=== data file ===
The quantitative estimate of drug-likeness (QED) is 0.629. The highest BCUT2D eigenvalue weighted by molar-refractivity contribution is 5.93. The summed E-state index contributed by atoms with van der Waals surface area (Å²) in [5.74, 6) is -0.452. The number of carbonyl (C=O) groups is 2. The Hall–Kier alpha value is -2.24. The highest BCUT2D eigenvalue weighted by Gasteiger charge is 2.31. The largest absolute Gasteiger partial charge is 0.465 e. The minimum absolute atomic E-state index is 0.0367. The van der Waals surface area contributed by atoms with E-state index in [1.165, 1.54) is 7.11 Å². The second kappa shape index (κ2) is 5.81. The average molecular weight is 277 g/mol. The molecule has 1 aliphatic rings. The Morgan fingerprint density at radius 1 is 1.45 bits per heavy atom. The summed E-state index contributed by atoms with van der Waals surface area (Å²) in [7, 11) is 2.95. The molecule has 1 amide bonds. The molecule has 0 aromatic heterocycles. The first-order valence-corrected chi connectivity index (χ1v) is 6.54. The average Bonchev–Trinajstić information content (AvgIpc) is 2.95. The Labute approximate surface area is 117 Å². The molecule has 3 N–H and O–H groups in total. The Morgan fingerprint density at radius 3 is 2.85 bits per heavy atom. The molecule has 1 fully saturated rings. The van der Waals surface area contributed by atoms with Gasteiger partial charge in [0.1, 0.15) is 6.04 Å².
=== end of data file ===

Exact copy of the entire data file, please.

The quantitative estimate of drug-likeness (QED) is 0.629. The highest BCUT2D eigenvalue weighted by molar-refractivity contribution is 5.93. The summed E-state index contributed by atoms with van der Waals surface area (Å²) in [5.74, 6) is -0.452. The number of carbonyl (C=O) groups is 2. The Hall–Kier alpha value is -2.24. The highest BCUT2D eigenvalue weighted by Gasteiger charge is 2.31. The largest absolute Gasteiger partial charge is 0.465 e. The minimum absolute atomic E-state index is 0.0367. The van der Waals surface area contributed by atoms with E-state index in [1.165, 1.54) is 7.11 Å². The second kappa shape index (κ2) is 5.81. The average molecular weight is 277 g/mol. The molecule has 1 aliphatic rings. The Morgan fingerprint density at radius 1 is 1.45 bits per heavy atom. The summed E-state index contributed by atoms with van der Waals surface area (Å²) in [7, 11) is 2.95. The molecule has 1 amide bonds. The molecule has 0 aromatic heterocycles. The first-order valence-corrected chi connectivity index (χ1v) is 6.54. The average Bonchev–Trinajstić information content (AvgIpc) is 2.95. The Labute approximate surface area is 117 Å². The molecule has 3 N–H and O–H groups in total. The Morgan fingerprint density at radius 3 is 2.85 bits per heavy atom. The molecule has 1 fully saturated rings. The van der Waals surface area contributed by atoms with Gasteiger partial charge in [0.1, 0.15) is 6.04 Å².